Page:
PRESIDENT Robert Mugabe blew hot and cold yesterday, as he blasted war veterans and pleaded for support from his erstwhile colleagues, who have all but dumped him as their preferred candidate in the 2018 general elections.
BY BLESSED MHLANGA
Speaking at the burial of the late Retired Brigadier-General James Murozvi at the National Heroes’ Acre, Mugabe said war veterans should follow the example set by the national hero.
“He was quiet and respectable and he respected his government, he never opposed or criticised to say the government is failing. He was calm, very different in his actions to those who think that since they are war veterans they have the right to rule and direct things in a manner that they want, no, he followed party principles,” he said.
Mugabe warned that war veterans had no right to direct Zanu PF, although they remain an integral part of the party and that the former
freedom fighters have to wait to be given positions.
“We are war veterans, yes, we are back from fighting for the people of Zimbabwe. We have a party that leads us, not us leading the party,” he said.
“In that party, yes, we look forward, as war veterans that we are recognised for the work we did and if we get posts, we then get them and be agreeable to the agreement that we always had that politics leads the gun, so he (Murozvi) was a straightforward person.
“This is what I plead we should do, for us to have love and understanding for each other, so that we know the principles of the party in that we are not different from the common person … there should be no difference, we should be united under Zanu PF.”
Mugabe said Murozvi’s death was a huge loss to his party and the military because of his loyalty.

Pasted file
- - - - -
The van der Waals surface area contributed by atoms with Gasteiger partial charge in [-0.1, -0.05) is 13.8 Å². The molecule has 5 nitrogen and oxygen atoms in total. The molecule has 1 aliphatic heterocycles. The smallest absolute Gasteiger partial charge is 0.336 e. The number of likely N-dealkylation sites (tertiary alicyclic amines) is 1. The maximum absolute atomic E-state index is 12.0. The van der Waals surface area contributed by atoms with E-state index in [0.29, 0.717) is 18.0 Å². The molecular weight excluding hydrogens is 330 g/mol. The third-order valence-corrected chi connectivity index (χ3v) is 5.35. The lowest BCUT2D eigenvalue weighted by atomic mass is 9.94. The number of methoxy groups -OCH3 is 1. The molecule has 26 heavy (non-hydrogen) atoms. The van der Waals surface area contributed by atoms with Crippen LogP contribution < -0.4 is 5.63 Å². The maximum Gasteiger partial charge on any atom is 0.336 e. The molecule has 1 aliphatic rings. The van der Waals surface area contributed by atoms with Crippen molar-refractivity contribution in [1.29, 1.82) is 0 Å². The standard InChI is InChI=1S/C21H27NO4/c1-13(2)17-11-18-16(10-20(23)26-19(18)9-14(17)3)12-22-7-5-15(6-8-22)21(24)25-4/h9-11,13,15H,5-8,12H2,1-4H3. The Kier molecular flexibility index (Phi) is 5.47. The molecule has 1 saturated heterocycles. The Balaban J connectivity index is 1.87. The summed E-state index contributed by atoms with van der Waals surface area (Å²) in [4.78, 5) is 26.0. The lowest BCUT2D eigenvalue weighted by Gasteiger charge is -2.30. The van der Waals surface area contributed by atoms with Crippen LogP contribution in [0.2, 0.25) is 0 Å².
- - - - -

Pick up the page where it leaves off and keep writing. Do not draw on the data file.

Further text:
War Veterans minister Tshinga Dube said, while Mugabe, as their leader, had the right to admonish war veterans for being wayward, it was also important for the leadership to address their concerns.
“We are doing our best to make sure that they maintain the same discipline that they had when they were trained, but, as we say sometimes, if the President says so, we have to correct ourselves,” he said.
“As I said earlier, as Napoleon says, you don’t find bad soldiers, you find bad officers, so sometimes we have to look at both sides to see that our leaders are also doing their best.”
Dube said war veterans remained the crux of Zanu PF and would play an important role in the 2018 elections because the differences that had seen them divorce from Zanu PF would have been resolved.
“The President was only advising us to be disciplined. As our leader, he has the right to tell us because some go off the rails and say certain things, which they are not supposed to say,” he said.
In an interview after the burial, war veterans’ chairman, Chris Mutsvangwa, said they would not want to use a funeral to “settle scores”.
“It was a solemn occasion and I would not desecrate a respected comrade by using his coffin to settle scores regardless of how I might feel. He was not G40 and had no sympathies for G40,” he said.
“I recall sitting near two G40 kingpins, including the trouble(d) (Saviour) Kasukuwere. He did not hide his contented animation on the remarks about war veterans. That, to me, is the litmus test. So I will not descend to the level of their morbid depravity.”